Cobweb Felted Scarf

Salutations: September-October 2018

I’m blaming the start of classes for my tardiness this month. And I’m only teaching two classes when last fall I taught four! I told myself that I’d get grades posted early each week so I’d have time to write – and I will, as soon as I settle into the fall routine. Alas, that routine has eluded me the past few weeks – partly due to my ongoing struggle with transitions, partly because I’ve had fun days away from my office, and partly because I’ve been preparing for two art shows/sales.

Fun days out…

Some twenty members of our Writers Group gathered for our annual retreat. Our agenda – to talk about reading like a writer. Together we examined several essays and poems to identify specific techniques that made that work shine. Framing devices, imagery, pacing, and using a story as a ‘container for change’ were highlights I hope will stick with me. We also, as per tradition, spent half an hour or so writing from the same prompt – our own version of flash fiction – or poetry, autobiography, etc. Listening to what emerged from our individual interpretations of this year’s prompt, ‘As I was standing there…’ was inspiring, enlightening, and just plain fun! Catch some samples of our work at

On another fun day out, I indulged my girly instincts for clothes by attending a fashion show with two friends. On the drive there, we all asserted, ‘I don’t need anything!’ Sure. We were seduced by what we saw and the 20% off coupon and all came home with something new and fun to wear. But we exercised discipline and left a few other dreams and imaginings on the shop racks. Imagine!

Upcoming Art Shows

Cobweb Felted Scarf

For the past few years, my friend Pat and I have been selling our wearable art together. She’s the business person. I’m along for the ride and deeply appreciate having an outlet for all the ‘therapy’ I create – much more than I can wear or even give away! (It’s my Creativity A-D-D!)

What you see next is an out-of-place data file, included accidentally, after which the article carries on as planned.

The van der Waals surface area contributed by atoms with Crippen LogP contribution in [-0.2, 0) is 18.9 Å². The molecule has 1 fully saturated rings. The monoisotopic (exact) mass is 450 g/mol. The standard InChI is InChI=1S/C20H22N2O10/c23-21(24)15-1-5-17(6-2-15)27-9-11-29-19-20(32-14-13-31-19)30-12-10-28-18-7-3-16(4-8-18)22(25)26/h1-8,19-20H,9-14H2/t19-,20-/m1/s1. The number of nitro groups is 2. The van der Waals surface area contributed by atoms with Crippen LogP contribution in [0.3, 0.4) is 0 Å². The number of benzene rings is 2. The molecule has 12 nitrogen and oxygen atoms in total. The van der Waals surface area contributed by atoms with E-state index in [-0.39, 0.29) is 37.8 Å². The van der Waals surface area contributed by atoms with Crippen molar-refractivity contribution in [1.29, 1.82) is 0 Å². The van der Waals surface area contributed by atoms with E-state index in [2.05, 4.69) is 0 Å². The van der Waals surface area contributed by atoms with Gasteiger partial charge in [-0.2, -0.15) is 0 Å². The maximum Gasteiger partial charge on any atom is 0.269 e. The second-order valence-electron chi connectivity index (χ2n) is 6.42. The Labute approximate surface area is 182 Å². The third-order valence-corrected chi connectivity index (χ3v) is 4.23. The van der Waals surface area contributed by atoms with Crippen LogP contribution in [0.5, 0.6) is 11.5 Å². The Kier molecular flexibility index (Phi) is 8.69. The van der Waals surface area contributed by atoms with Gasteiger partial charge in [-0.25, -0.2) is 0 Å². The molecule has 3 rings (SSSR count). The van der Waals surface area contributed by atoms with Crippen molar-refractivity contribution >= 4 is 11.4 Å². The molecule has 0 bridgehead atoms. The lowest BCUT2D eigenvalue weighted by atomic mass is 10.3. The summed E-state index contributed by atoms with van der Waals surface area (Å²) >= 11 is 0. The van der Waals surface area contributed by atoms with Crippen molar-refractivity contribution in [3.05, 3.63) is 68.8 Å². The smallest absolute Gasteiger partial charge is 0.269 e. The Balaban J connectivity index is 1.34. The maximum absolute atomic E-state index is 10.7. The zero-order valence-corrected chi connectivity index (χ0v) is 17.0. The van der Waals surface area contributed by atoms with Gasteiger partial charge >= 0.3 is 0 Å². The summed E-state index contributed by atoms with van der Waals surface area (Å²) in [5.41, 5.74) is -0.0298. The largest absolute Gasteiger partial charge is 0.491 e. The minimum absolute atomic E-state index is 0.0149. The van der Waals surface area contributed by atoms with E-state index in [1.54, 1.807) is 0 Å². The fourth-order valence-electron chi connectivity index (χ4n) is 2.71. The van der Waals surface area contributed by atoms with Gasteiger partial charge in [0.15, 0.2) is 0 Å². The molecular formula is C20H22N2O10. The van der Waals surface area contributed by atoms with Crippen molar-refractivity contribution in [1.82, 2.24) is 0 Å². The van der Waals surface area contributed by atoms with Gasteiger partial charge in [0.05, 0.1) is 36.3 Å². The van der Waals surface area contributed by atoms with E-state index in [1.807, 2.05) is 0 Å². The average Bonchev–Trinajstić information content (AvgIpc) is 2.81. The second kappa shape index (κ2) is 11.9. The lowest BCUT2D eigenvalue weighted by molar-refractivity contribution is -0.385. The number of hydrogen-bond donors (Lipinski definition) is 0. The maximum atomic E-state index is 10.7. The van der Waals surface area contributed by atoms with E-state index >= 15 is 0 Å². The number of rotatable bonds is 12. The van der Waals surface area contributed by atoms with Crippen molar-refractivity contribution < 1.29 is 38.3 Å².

Two shows in October and November means I have been cranking out ‘therapy’ at an alarming rate.Silk and Alpaca Wrap Our local Christkindl Market is a big, big show that brings in thousands over three days – and this one scares me! Will I have enough inventory? Or will I have created so much I’ll be swimming in it all the rest of my life? That’s right. I have no idea what I’m doing. Thankfully, I’ll rely on Pat.

Apple watch band

Freeform Peyote Beaded Apple Watch Band – shouldn’t time be fun and pretty too?


I’ve pictured a few of my items – felted scarves and wraps and freeform Peyote beaded jewelry.  See more on Pat’s Facebook Page

And yes, I’ve been reading! (But I haven’t been keeping a good list. Alas.)



Catherine Alexandra is a writer I met via one of the many author groups I’ve joined on Facebook – so I wanted to read her book! It was a sun-drenched sweetheart of a story set in a new bucket-list location – Mallorca, Spain. Catherine takes us on a journey of wide-eyed joy that morphs into fear and loss and builds back to a new and stronger beginning.


Van Dyke

At 93, Dick Van Dyke makes a convincing argument that singing and dancing every day will keep you loving life. A book club pick, his memoir cum tips for healthy aging was an easy and fun trip through his late career. Amazingly, a doc diagnosed near crippling arthritis back in his Chitty-Chitty Bang-Bang era, but that never slowed him down – not through losing his first marriage, a long-term life companion, or through his current marriage to a woman who is forty years younger than he! If I weren’t already committed to Keep Moving, he’d have convinced me.


I got on a Laura Dave kick when I picked up The First Husband and enjoyed all three of these books a lot. They read with the ease of chick-lit but include thoughtful self-discovery in her lead characters that I found interesting as well as fun to read. I appreciated a little ‘beachiness’ to my reading as we approached what I think of as ‘the dark months!’

BowenWill I ever get enough of British WWII stories? Probably not. Rhys Bowen serves up plenty of drama – spies, code-breaking, ponies, orphans, a dashing pilot, spunky heroine, and an estate reminiscent of Downton Abbey. Oh and let’s not forget the quiet but attractive real hero of the piece. I found him and his exacting search for betrayal and Nazi sympathizers quite dishy!



And now we come to the toughest book of the season – and maybe the best. George Saunders seems to have made up stories based on headstones in a cemetery. Gosh, who does that? Me, me, me! Some names, some dates of birth and/or death, some inscriptions just seem to scream out a story. But my cemetery jaunts never turned out the complexity of Saunders’ Lincoln in the Bardo. Told in snips and dialogue among the dead, this reminded me of Spoon River Anthology by Edgar Lee Masters – yet another cemetery storyteller. But Saunders ties in Abraham’s depth of grief over the death of his son Willy, amid the terrible losses of the Civil War, and intriguing pictures of the need to tell our stories before we can let go and move on. It’s a tough read, and I am so glad I soldiered through (pun intended.)

I feel sure I’ve missed other books I’ve read lately. But then, October isn’t over yet.  Stay tuned!

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